Title: A Pair of Views of Mechler's Bakery, ...
Publication Date: 1882
Book Condition: Very Good
Dust Jacket Condition: N/A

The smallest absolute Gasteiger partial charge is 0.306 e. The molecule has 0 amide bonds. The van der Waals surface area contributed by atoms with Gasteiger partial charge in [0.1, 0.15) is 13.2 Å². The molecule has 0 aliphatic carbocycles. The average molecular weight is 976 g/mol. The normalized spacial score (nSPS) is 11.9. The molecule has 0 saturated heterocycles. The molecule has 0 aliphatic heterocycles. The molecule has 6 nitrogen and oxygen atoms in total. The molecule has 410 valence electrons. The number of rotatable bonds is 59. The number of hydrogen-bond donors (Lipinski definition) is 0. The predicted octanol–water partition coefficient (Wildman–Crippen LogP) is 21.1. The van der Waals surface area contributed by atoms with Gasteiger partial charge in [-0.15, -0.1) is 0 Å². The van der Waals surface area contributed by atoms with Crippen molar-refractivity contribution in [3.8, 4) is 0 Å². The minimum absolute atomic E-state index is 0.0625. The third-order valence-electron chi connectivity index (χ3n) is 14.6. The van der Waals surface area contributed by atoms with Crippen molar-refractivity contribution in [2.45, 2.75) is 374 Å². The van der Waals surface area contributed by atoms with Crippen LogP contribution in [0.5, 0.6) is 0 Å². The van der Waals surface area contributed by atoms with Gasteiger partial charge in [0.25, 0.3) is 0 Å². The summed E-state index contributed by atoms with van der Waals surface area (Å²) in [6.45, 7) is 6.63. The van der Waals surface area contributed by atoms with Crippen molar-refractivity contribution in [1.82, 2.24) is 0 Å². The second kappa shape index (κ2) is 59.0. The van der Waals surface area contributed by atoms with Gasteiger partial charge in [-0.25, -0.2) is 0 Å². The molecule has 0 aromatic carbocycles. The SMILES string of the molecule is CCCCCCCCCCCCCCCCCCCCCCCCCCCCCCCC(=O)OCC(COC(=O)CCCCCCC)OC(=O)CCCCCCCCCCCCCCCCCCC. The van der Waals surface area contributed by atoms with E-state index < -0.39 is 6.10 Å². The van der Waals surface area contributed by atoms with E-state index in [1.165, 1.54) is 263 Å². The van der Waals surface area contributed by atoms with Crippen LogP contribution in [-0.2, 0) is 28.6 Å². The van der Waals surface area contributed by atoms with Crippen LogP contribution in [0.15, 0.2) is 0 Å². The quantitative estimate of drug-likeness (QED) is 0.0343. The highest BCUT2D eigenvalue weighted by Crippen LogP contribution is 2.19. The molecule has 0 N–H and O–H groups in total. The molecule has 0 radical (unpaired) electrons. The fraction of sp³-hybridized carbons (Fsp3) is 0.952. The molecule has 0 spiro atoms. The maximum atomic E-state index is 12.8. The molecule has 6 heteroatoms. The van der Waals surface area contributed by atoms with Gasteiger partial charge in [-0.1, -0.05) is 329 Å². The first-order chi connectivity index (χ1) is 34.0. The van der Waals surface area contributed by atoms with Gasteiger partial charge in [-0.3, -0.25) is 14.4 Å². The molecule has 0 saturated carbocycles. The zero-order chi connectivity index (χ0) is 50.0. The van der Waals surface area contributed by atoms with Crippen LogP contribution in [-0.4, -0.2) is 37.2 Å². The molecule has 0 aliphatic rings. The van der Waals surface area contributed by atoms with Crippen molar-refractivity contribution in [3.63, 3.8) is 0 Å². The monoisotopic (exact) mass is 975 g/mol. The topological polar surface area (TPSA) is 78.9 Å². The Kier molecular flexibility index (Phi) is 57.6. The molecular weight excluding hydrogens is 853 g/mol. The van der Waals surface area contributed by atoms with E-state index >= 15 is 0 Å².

Watercolors on paper, 7 x 11 in. Signed and dated (at lower right): [Broadway]: Fritz Meyer 82; [Park Avenue]: Fritz Meyer / 1882. Inventory#: p570pfra. These precisely painted views of the front and rear of Mechler's Bakery in Weehawken, New Jersey, are the work of Fritz Meyer. They are a record of a period in the history of Hudson County, New Jersey, when the area was home to significant numbers of German-American immigrants. Meyer's rendering of this scene shows Weehawken as a semi-rural town, just in the process of being "modernized." The detail that the artist incorporates into each of these renderings offers a tantalizing "snapshot" of a slice of Weehawken life in the waning days of the nineteenth century. Mechler's building is freestanding, with no neighbors on either side. At the top of both side walls, in large lettering, the premises is announced as Ph. Mechler's Weehawken Bakery. (In the rear facing view Weehawken is misspelled "Weehaken" either by the artist or by the proprieter). Mechler's, however, is definitely more (and perhaps less) than just a bakery. Facing the street, atop the extended front porch, a sign announces "Wein & Lager Bier Salon." Potted plants screen the sides of the porch area, which covers the sidewalk to the curb. Under the overhang are outdoor tables where two male patrons can be seen seated with their beer steins. Looking south, a kiosk serves as a marker and a shelter for a street car stop. A horse-drawn street car is just visible, approaching in the distance. The kiosk bears the lettering "Half Way Station" on one side, and "Mechler's Point" on the other side. It is clear from the back view that the front of the building is on a height facing the river. Consulting a present day map of Weehawken, it would appear likely that "Mechler's Point" marks the intersection of Park Avenue and Broadway (north of the present-day Lincoln Tunnel outlet and partway uphill). The street car tracks would have therefore run along Broadway. The rear view of the building offers a fuller understanding of the premises. The sign on the roof facing rear also announces Ph. Mechler's Bakery. Under that, however, is "Wein & Bier Saloon," "Gerade Wie in Deutschland" (Just as in Germany). Clearly Mechler is offering a taste of home. The building has a back garden accessed a few steps down from street level through a decorative arched entry. The sign on the arch says, again "PH. Mechler," "Gerade wie in Deutschland," and lastly "Mensch argere dich nicht!" which, loosely translated, might be understood as "Leave your troubles at the door," a fitting slogan for a beer garden. This rear entrance has an extended canopy leading to the building. The woman appearing to enter suggests that the "back" area is more genteel, and thus suitable for women (since German beer gardens were very much community centers). The two figures visible in the rear window also appear to be female. Though this is still the age of horse-drawn travel, it is clear from the overhead telegraph lines on Park Avenue that we are very much on the cusp of the modern technological revolution. The streets are lit by gas lamps. On Park Avenue a gentleman rides a horse and a couple are riding in a hansom cab, apparently on their way to Mechler's. The building has a trough in front for the animals and stables to the right. On Broadway, where the tracks run, no horses are in evidence. Broadway is still the more rural street, however. The land climbs uphill behind Mechler's. Meyer's technique in these works appears to be topographical, that is to say, a precisely observed and transcribed record of the scene as the artist saw it and wished to preserve it. The hope is that continuing research into the biography of the artist as well as the history of Mechler's Bakery, and the German-American community in Weehawken will reveal additional information to supplement the present purely visual evidence that we have on hand. Bookseller Inventory # 000570
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